Thomas Foth Biography

Thomas Foth

Thomas Foth, RN, MEd, PhD, is Associate Professor in the School of Nursing at the University of Ottawa. His fields of interest include history of nursing, critical analysis of nursing practice, nursing theories and epistemology, ethics, nursing care provided to marginalized populations, power relationships between healthcare professionals and patients, and finally, gender issues in nursing. He published a book about the role of nurses in the killing of psychiatric patients during the Nazi regime (V&R, 2013) and co-edited with various colleagues from Germany , the US and Canada the open access book “Critical Approaches in Nursing Theory and Nursing Research. Implications for Nursing Practice” (V&R, 2017). Together with his Canadian colleagues Dave Holmes and Stuart Murray he co-edited the book  “Radical Sex between Men. Assembling Desiring-Machines” (Routledge, 2018)   thomas.foth@uottawa.ca) 

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Abstract

Abstract: Humanitarian Reason and the movement for Overdose Prevention Sites – The NGOization of the Opoid “Crisis”

In August 2017 a group of activists erected in Ottawa’s downtown a tent as a first overdose prevention site in the nation’s capital with the aim of offering users a safe place to use drugs. The site, considered illegal when it was erected, was a response to what the public and the activists perceived as an epidemic – a devastating wave of opioid and fentanyl overdoses in Canada. The Ontario premier was urged to declare “an emergency response to the marked increase in opioid overdoses and related deaths.” The declaration of an emergency would provide increased funding for harm reduction workers and additional overdose prevention sites and would also send a message to survivors and families that the lives of their loved ones mattered.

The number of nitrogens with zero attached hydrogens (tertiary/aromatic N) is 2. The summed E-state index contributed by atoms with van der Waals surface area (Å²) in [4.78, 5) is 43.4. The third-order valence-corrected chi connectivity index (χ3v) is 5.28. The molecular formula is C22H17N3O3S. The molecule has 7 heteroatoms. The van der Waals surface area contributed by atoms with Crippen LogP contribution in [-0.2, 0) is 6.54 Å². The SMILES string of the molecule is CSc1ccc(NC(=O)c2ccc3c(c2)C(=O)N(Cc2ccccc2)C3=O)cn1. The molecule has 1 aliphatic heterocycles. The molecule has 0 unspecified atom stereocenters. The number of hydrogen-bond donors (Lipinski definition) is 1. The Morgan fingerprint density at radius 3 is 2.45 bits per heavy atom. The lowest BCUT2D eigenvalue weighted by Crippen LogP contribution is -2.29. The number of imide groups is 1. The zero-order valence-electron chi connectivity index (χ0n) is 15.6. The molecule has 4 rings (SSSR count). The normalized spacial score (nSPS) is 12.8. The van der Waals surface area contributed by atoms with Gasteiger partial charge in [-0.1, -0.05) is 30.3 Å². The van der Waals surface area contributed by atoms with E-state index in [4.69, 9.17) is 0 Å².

Thus, the discourses around the so-called opioid crisis used a language of moral sentiments to legitimate political action. In my talk, I will critically engage with this “new humanitarianism,” considered a priori as good, and ask what is politically at stake if we base our actions on the logic of humanitarian reason. The new universalism of humanitarian organizations is based on the individualism of human rights and thus on a moral imperative that replaces the political. With this universalism also comes a different way of how humanity is perceived and how it should be protected. Initiatives like the OPS movement often fill the gaps in social services in the absence of the state, but they only do this in the context of emergency. Social problems are addressed as emergencies and public health issues, thereby transforming them into medical problems - performing the medicalization of sociopolitical problems. This is what I call the NGOization of the opioid crisis. This form of humanitarianism is a universalism of the temporal present without any universal promise for a better future or the amelioration of human conditions – it is a humanitarianism of emergency. What characterizes new humanitarianism is that it responds to situations of suffering that are the result of increasing inequality and injustices without addressing the root causes of this suffering. Not addressing these causes means to be complicit in perpetuating the inequalities and to restrict visions of possible alternatives.

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